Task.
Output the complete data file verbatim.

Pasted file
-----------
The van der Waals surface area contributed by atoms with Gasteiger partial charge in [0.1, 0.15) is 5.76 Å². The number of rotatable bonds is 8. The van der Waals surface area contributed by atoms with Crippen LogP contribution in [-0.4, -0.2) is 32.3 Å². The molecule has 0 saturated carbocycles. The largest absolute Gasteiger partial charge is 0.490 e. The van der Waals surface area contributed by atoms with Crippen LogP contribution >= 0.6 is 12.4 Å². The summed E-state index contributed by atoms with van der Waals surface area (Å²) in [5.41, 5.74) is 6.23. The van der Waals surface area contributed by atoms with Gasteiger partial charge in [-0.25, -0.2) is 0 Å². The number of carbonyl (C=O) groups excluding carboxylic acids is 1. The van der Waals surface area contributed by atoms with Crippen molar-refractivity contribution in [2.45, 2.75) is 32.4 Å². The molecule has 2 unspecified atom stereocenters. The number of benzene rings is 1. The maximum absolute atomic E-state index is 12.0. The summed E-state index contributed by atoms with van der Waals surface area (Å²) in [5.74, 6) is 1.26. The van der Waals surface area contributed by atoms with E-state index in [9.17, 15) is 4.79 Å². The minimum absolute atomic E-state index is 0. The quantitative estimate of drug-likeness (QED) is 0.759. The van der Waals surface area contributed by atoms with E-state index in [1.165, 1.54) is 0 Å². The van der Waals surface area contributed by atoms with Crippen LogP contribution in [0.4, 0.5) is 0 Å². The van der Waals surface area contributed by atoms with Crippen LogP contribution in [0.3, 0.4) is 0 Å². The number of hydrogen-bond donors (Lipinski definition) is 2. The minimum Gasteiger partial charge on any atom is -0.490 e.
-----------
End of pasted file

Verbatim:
The van der Waals surface area contributed by atoms with Gasteiger partial charge in [0.1, 0.15) is 5.76 Å². The number of rotatable bonds is 8. The van der Waals surface area contributed by atoms with Crippen LogP contribution in [-0.4, -0.2) is 32.3 Å². The molecule has 0 saturated carbocycles. The largest absolute Gasteiger partial charge is 0.490 e. The van der Waals surface area contributed by atoms with Crippen LogP contribution >= 0.6 is 12.4 Å². The summed E-state index contributed by atoms with van der Waals surface area (Å²) in [5.41, 5.74) is 6.23. The van der Waals surface area contributed by atoms with Gasteiger partial charge in [-0.25, -0.2) is 0 Å². The number of carbonyl (C=O) groups excluding carboxylic acids is 1. The van der Waals surface area contributed by atoms with Crippen molar-refractivity contribution in [2.45, 2.75) is 32.4 Å². The molecule has 2 unspecified atom stereocenters. The number of benzene rings is 1. The maximum absolute atomic E-state index is 12.0. The summed E-state index contributed by atoms with van der Waals surface area (Å²) in [5.74, 6) is 1.26. The van der Waals surface area contributed by atoms with E-state index in [9.17, 15) is 4.79 Å². The minimum absolute atomic E-state index is 0. The quantitative estimate of drug-likeness (QED) is 0.759. The van der Waals surface area contributed by atoms with E-state index in [1.165, 1.54) is 0 Å². The van der Waals surface area contributed by atoms with Crippen LogP contribution in [0.4, 0.5) is 0 Å². The van der Waals surface area contributed by atoms with Crippen LogP contribution in [0.3, 0.4) is 0 Å². The number of hydrogen-bond donors (Lipinski definition) is 2. The minimum Gasteiger partial charge on any atom is -0.490 e.